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[–] Redeyedjedi 0 points 1 points (+1|-0) ago  (edited ago)

As a doctor i would like to be condescending to a number of patients. And am when i can be, mostly to jail patients, but doing so comes with risk, the risk of being sued. All your actions are scrutinized even more if you treat a patient like a piece of shit, even when they are. And it doesn't matter if you win a lawsuit, it is being sued that harms you as a physician.

The other side is that your job isn't to change people, it is to advise them as to how they should change to improve their health. The reality is not everyone wants to change; fuck i didn't even want to change, being a lazy poor stoner with a shit job is a lot more enjoyable life than a doctor with money and no time to spend it. Just like being a lazy fatass is more enjoyable than going to the gym every day. But that is something most doctors don't even understand.

Tldr people have to want to change, treating them like shit only hurts you.

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[–] Salicaz [S, M] 0 points 0 points (+0|-0) ago 

Thanks for your input! I've noticed a similar vein here in that the thought of being sued is what keeps doctors from saying what they feel. I assume this is an American thing?

I wonder if it could be pushed further here in the UK? Whilst a complaint could most certainly be made I don't think you can actually sue here unless malpractice is carried out, which I don't think would be the case here.

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[–] Sire 0 points 1 points (+1|-0) ago 

As a doctor you're trained to show empathy to one's situation. In the end a patient tends to comply more often and better with treatment, so the human kindness def plays a part.

If repeat treatments don't seem to help putting your foot down as a doctor can certainly serve as a wake-up call. Or any kind of shock-treatment for that matter. An example is a doctor having a big jar full of blackish liquid on his desk, and when a patient asks about it he explains that it's the amount of tar a smoker puts in his lungs while smoking a pack a day for a year.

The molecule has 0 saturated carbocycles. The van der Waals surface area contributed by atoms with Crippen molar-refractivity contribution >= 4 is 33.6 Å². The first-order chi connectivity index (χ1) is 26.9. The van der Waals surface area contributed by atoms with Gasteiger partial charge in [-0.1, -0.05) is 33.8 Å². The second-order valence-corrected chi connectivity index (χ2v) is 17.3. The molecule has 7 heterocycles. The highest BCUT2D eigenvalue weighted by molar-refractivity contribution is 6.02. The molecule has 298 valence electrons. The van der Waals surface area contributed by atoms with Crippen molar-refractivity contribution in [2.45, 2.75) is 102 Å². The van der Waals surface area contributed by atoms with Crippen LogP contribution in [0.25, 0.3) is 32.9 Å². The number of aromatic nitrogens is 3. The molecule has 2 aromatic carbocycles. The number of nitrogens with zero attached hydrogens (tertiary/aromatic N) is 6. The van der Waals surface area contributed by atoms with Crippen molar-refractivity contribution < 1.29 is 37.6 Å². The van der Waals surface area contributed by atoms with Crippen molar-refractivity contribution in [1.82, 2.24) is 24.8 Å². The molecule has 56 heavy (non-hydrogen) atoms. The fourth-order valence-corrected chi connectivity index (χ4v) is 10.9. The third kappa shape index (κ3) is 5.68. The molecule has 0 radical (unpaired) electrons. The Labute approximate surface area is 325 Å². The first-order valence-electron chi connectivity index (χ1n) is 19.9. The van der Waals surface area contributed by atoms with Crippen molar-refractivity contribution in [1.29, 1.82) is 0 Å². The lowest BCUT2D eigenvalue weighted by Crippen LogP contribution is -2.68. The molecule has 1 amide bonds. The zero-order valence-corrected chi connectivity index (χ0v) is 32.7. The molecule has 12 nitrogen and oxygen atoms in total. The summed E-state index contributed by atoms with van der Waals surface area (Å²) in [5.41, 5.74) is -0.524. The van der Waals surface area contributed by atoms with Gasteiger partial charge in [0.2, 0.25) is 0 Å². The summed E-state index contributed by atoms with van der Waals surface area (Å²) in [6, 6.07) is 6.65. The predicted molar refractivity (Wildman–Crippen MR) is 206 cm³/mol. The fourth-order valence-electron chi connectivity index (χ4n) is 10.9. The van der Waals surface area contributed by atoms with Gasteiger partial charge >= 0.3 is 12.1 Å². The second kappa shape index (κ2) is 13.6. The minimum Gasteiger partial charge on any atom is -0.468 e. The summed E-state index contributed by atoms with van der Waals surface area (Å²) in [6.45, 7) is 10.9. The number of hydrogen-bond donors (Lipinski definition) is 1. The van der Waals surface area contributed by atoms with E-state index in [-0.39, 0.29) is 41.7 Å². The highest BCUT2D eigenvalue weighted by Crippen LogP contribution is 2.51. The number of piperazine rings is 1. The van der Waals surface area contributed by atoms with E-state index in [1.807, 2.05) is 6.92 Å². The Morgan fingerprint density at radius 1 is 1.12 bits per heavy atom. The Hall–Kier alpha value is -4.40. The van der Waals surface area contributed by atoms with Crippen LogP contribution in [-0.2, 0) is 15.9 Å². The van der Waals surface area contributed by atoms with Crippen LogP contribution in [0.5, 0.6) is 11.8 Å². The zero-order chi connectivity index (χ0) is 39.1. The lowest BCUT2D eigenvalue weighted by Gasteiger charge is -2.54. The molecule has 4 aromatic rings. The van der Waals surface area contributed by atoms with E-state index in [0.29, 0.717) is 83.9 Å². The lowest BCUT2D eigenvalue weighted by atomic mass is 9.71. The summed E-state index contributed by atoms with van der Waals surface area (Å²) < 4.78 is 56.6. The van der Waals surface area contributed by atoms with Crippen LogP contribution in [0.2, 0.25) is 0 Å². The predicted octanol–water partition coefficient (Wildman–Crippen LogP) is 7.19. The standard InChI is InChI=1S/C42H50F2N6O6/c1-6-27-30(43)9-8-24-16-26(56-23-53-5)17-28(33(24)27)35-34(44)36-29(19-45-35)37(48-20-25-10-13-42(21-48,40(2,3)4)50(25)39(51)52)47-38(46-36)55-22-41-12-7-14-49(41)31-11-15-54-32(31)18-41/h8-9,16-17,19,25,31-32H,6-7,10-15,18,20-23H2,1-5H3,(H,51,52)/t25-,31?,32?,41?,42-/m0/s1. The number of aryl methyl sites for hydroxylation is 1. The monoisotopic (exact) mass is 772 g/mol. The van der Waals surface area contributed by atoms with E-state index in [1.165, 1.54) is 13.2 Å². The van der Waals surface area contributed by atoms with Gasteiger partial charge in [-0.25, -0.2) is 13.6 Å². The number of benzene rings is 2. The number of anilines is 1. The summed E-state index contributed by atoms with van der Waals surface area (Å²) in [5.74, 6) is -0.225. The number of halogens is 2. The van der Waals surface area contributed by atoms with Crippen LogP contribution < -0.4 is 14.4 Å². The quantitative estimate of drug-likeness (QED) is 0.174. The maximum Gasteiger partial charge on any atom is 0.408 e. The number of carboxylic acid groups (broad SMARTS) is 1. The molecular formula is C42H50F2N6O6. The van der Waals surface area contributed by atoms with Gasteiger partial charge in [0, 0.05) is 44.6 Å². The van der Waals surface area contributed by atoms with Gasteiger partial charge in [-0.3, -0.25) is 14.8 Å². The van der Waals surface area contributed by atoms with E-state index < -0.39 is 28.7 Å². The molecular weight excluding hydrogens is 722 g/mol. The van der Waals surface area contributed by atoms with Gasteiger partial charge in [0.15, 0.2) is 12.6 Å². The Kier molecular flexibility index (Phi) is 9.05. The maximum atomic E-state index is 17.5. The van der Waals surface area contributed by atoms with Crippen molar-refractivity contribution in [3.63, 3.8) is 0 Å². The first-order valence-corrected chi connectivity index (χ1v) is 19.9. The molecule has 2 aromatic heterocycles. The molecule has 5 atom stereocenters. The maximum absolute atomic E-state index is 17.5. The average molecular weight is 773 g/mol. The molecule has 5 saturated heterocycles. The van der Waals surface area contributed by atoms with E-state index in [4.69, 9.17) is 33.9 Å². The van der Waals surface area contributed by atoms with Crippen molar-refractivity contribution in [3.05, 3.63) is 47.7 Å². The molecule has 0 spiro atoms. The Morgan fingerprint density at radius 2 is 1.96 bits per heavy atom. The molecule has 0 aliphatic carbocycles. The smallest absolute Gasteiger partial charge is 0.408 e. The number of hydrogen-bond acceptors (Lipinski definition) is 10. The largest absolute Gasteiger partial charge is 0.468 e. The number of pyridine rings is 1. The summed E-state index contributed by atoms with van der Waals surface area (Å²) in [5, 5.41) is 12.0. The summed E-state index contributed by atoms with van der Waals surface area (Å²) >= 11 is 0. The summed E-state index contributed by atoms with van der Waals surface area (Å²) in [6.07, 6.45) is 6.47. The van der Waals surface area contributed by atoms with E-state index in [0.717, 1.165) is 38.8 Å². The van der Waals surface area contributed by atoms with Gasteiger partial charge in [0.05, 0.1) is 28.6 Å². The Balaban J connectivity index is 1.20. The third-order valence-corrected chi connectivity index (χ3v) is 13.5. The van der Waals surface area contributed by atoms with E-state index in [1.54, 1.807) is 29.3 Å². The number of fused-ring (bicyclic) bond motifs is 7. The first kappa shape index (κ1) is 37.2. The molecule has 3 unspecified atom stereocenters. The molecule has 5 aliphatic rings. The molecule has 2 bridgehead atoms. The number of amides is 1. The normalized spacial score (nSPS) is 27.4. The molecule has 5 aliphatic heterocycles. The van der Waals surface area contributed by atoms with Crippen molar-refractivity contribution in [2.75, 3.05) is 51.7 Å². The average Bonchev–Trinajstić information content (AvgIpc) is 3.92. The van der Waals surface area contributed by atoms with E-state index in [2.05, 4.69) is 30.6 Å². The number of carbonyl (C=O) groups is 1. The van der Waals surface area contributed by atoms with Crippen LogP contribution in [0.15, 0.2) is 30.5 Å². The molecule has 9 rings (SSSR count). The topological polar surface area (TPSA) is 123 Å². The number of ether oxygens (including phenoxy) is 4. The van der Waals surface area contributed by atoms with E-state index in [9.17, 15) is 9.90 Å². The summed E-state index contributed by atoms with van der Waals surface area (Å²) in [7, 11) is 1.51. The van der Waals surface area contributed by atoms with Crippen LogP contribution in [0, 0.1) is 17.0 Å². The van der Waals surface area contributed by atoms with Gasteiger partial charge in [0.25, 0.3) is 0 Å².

Very often non-compliance boiles down to people making excuses and not be willing to accept a more or less harsh truth. Educating them solves a lot of misinformation and half-truths (quite common with American obesity on the internet).

Of course it's a person's own choice to follow treatment or not, but a doctor's authority should be enough at least to get a patient to start thinking about what's best. Shock therapy can help, but usually as a last resort, in my experience.

[–] [deleted] 0 points 1 points (+1|-0) ago  (edited ago)

[Deleted]

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[–] Salicaz [S] 0 points 1 points (+1|-0) ago 

I agree that a scientific study would bolster credibility. However in my personal experience the modern world has intentionally shifted blame to someone else. I've seen it in parents with their "not my little angel!" When I'm fact their kid is a cunt.

I think it's time to forget the feelings of people being hurt if it actually saves their lives.

To further your point I reckon doctors should have legal protection when stating facts, delivering it brutally is their own perogative.

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[–] HST 0 points 1 points (+1|-0) ago 

The doctors want to keep their patients. I agree the language is too soft but it isn't the doctor's fault that the patients are used to soft language and can't handle straight truths.

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[–] Salicaz [S] 0 points 0 points (+0|-0) ago 

I think we should turn the wheel and start making reality hit home. Doctors seem front line enough to deliver it.

Also thanks for your input :)